Author: DGPC Media


Power generation dips by 7.5 percent in first 4 months

Kuensel | Thukten Zangpo | June 3, 2023

… power import up by over 50 percent, export fall by over 80 percent

Hydropower generation saw a drop of 7.5 percent between January and April compared to the same period last year.

The overall generation was recorded at 1, 385.97 million units in the first four months of 2023 compared to 1, 498.18 million units of electricity in the same period the previous year.

Managing Director of Druk Green Power Corporation (DGPC), Dasho Chhewang Rinzin said that the decrease was because of shutdown of Tala hydropower plant for the repairs and maintenance of the underwater infrastructure from January to March 16 this year and because of poor hydrology.

In the first four months of 2021 and 2020, the hydropower generation was 1,270 million units and 1,322.87 million units respectively.

The decrease in electricity generation and increase in the domestic consumption by over 40 percent led to the fall in export of electricity by over 80 percent.

The country’s export of electricity fell to 65.33 million units as of April this year compared to 543.13 million units in the same period the previous year. In monetary terms, it decreased to Nu 268.19 million from Nu 1.85 billion.

The export figure includes only the DGPC plants–Tala, Chukha, Kurichhu, Basochhu and Mangdechhu, and excludes Dagachhu power plant. Dagachhu’s electricity export was recorded at Nu 141.77 million in the first four months.

However, the domestic consumption of electricity increased to 1, 252.44 million units worth Nu 2.44 billion compared to 872.72 million units worth Nu 1.7 billion as of April last year.

In an earlier interview, Dasho Chhewang Rinzin said that an increase in domestic consumption affects overall revenues since the domestic tariff generation is lower than the export tariff.

The DGPC has forecasted the total generation of around 10,798 million units this year from the DGPC plants.

Bhutan also had to import about 50 percent more electricity in 2023. Bhutan purchased 367 million units of electricity worth Nu 1.73 billion for four months from January to April.

The import saw an increase by additional 127 million units or Nu 927.27 million compared to the previous year.

For 2022, Bhutan purchased 240 million units worth Nu 798 million from January to March. The energy import was passed on to high voltage consumers.

According to the DGPC, the import approval for 2022 was sought from the Indian government for the first three months where the purchase was made from the Day Ahead Market of Indian Energy Exchange through a competitive bidding process.

The exchange prices are determined through double-sided auction from buyers and sellers and prices are determined through competitive bidding for every 15 minutes time block, the DGPC MD said.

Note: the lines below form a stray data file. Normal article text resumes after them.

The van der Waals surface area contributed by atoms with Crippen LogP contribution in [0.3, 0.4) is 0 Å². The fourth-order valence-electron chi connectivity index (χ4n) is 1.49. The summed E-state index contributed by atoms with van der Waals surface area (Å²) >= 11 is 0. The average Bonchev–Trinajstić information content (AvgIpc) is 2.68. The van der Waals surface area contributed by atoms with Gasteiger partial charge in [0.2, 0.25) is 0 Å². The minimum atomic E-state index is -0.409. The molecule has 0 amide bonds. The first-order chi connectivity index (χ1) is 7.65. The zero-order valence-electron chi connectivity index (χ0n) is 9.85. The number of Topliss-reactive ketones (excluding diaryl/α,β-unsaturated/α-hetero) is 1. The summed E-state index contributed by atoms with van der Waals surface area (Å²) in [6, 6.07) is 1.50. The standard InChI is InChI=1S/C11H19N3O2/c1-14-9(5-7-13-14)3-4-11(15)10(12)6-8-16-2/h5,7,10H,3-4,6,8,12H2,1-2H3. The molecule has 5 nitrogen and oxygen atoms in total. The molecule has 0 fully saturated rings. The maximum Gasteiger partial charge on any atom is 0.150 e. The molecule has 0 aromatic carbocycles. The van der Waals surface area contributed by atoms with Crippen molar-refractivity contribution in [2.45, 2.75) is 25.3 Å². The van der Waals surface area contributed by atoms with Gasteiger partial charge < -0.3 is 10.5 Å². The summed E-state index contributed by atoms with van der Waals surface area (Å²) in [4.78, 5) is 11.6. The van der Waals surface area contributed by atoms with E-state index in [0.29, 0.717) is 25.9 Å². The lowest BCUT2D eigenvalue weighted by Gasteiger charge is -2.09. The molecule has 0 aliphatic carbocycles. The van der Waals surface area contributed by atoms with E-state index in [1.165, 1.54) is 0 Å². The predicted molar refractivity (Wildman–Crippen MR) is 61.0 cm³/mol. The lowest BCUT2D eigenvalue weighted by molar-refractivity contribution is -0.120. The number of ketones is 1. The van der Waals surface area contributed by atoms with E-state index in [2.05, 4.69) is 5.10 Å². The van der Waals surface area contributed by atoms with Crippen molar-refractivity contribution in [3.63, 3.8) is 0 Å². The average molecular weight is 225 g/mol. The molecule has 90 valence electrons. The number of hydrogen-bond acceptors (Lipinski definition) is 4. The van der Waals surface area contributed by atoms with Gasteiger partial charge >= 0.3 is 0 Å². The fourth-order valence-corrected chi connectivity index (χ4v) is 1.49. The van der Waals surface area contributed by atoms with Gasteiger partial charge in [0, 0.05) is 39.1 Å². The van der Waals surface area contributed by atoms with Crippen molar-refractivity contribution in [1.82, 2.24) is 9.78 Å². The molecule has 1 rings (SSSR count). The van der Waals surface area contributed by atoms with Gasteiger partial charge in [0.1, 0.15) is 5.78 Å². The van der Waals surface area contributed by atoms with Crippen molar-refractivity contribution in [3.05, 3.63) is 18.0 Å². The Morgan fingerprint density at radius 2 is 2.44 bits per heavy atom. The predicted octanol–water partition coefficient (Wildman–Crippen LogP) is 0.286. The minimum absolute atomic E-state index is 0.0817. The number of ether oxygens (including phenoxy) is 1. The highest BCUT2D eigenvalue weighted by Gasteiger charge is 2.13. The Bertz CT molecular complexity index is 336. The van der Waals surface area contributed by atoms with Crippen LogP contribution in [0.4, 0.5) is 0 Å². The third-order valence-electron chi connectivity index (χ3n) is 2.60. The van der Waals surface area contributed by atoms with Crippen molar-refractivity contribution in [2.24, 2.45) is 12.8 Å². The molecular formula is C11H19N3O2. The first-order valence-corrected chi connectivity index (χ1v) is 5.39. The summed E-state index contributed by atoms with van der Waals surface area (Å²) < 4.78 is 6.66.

Bhutan speeds up green hydrogen development

Kuensel | Thukten Zangpo | May 17, 2023

To lessen reliance on imported fossil fuels, the Department of Energy is developing a green hydrogen roadmap. The department has already carried out technical research and a feasibility assessment, and the roadmap is expected to be completed by the end of this year.

According to department officials, the roadmap will detail the necessary procedures and milestones for the development and integration of hydrogen as a key energy carrier across numerous industries, particularly in the transportation sector. It will serve as a model for governments, industry, and stakeholders to follow in order to coordinate efforts and investments in the hydrogen economy.

Bhutan is well-suited for creating green hydrogen through electrolysis since it has abundance of renewable energy sources, especially hydropower. Hydrogen fuel provides a steady and dependable source of electricity that may be used in a variety of industries, including mobility, industrial, and power generation.

Bhutan’s decision to concentrate on green hydrogen is consistent with the country’s aim to carbon neutrality and sustainable growth. The greenhouse gas inventory confirmed the country’s carbon neutral position, with emissions of 3.8 million tonnes of carbon dioxide equivalent (CO2e) in 2015, offset by sequestration of 9.4 million tonnes of CO2e. Bhutan exceeded the Paris Agreement’s carbon-neutral goal, reaching a net carbon sink balance of 5.6 million tonnes of CO2e.

According to a study, Bhutan’s energy consumption will be more than sixfold, and oil demand will more than sevenfold by 2050, with the transportation sector being the major emitter of greenhouse gases under business-as-usual conditions. Bhutan, on the other hand, can retain its carbon neutrality until 2050 by cutting oil demand in the transportation sector and encouraging the use of electric vehicles and public transportation.

Bhutan’s second Nationally Determined Contribution (NDC) describes the need for USD 3.44 billion in investments until 2030 to combat climate change and fulfill its climate goals.

Furthermore, Bhutan has the opportunity to reduce its reliance on imported fuel by manufacturing hydrogen domestically, improving energy security.

Bhutan purchased Nu 11.37 billion in gasoline from India last year, up from Nu 8.35 billion in 2021.

Hydrogen, like natural gas, petroleum, and liquid petroleum gas, is capable of being stored and delivered via pipelines, tankers, and hydrogen trailer vehicles.

Pipelines, however, may not be the most viable choice due to Bhutan’s geographical limitations. Tankers and hydrogen trailer trucks, for example, could play an important role in the transportation and storage of hydrogen.

Because of variables such as high capital costs of equipment and limited economies of scale in hydrogen production, the cost of hydrogen fuel is now higher than that of traditional fossil fuels.

However, the Department of Energy believes that as technology progresses and economies of scale are reached, hydrogen will become more economical and competitive with fossil fuels.